The world of photography can sometimes be a complicated one. Jargon gets thrown around and sometimes it’s the user who suffers, for this reason today I’m going to write an article just for you explaining exactly what you need to look out for when purchasing a DSLR camera.
Megapixels are thrown at us every time the word photography comes up however you would be surprised to know that megapixels don’t always determine the quality of our final image. If you get a 10 megapixel camera or if you get a 16 megapixel camera then chances are that you probably won’t be able to tell the difference in quality at all. So if you’re looking at a camera you like but it only has 10 megapixels compared to the newest camera hat has 16 megapixels then don’t worry because this is just what the marketing department want you to do.
The more Megapixels you have then the bigger you can print the image out. Anything higher than 6 megapixels will allow you to print out everyday photos, while cameras with 21megapixels will allow you to print an image to cover the side of a bus.
Without getting too technical the ISO level of a camera allows you to capture an image with a quicker or slower shutter speed. Bumping up the ISO will mean that you will get a quicker shutter speed while lowering the ISO will have the opposite effect. There are many reasons why you would want to raise your shutter speed one of which is to avoid camera shake which will cause a blurry image. Raising the ISO however decreases the quality of an image and causes a grain like effect to appear in you images if certain conditions are present.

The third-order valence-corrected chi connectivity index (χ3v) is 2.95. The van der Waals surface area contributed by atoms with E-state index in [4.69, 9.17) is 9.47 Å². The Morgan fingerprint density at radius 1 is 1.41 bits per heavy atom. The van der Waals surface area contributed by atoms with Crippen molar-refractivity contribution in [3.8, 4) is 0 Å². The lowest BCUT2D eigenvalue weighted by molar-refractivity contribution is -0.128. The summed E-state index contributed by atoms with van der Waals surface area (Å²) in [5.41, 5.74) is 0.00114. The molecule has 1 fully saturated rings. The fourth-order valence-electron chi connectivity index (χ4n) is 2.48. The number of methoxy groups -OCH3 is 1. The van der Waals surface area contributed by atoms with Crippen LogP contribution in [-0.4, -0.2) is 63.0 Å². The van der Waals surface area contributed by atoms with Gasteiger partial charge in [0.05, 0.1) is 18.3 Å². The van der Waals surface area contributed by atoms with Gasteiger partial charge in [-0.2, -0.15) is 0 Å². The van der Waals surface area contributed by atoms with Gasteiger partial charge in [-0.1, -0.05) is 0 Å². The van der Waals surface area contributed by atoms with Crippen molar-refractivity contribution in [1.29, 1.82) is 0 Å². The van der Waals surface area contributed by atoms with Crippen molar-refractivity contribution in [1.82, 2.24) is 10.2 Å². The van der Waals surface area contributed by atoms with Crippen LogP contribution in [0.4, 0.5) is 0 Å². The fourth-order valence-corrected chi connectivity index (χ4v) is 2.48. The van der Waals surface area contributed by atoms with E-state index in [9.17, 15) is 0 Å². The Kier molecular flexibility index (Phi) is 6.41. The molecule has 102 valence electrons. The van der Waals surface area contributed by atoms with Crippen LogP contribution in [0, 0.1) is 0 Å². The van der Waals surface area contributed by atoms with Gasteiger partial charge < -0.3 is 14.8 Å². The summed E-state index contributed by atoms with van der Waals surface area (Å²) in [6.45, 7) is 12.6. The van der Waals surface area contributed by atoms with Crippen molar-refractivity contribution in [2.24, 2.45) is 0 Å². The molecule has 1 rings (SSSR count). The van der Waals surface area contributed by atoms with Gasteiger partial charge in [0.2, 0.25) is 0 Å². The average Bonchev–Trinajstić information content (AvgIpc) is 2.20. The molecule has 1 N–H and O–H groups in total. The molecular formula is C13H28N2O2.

Most entry level cameras will perform at an iso range between 100-1600 where as some go up to iso 3200. To be fair to most of these entry level DSLR cameras they perform reasonably well at the higher ISO speeds.
Frames per second
Now this criteria may not be important to some, however as I tend to shoot fast action shots I consider it something to look at when purchasing a camera. Frames per second are the amount of shots you can take a second. Entry level cameras take roughly 3 frames a second while higher end DSLR cameras such as the canon 7D can take 8 frames a second.
The more frames your camera can capture at any one time is better, at least if you’re looking to photograph sporting events.
You will also want to take into consideration the cost of the camera and see if you can find it for cheaper or as part of a deal. Many camera manufactures will sell their items at a higher price, however if you look around you can often find deals with extra lenses included and other useful accessories.
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Article Source: EzineArticles.com
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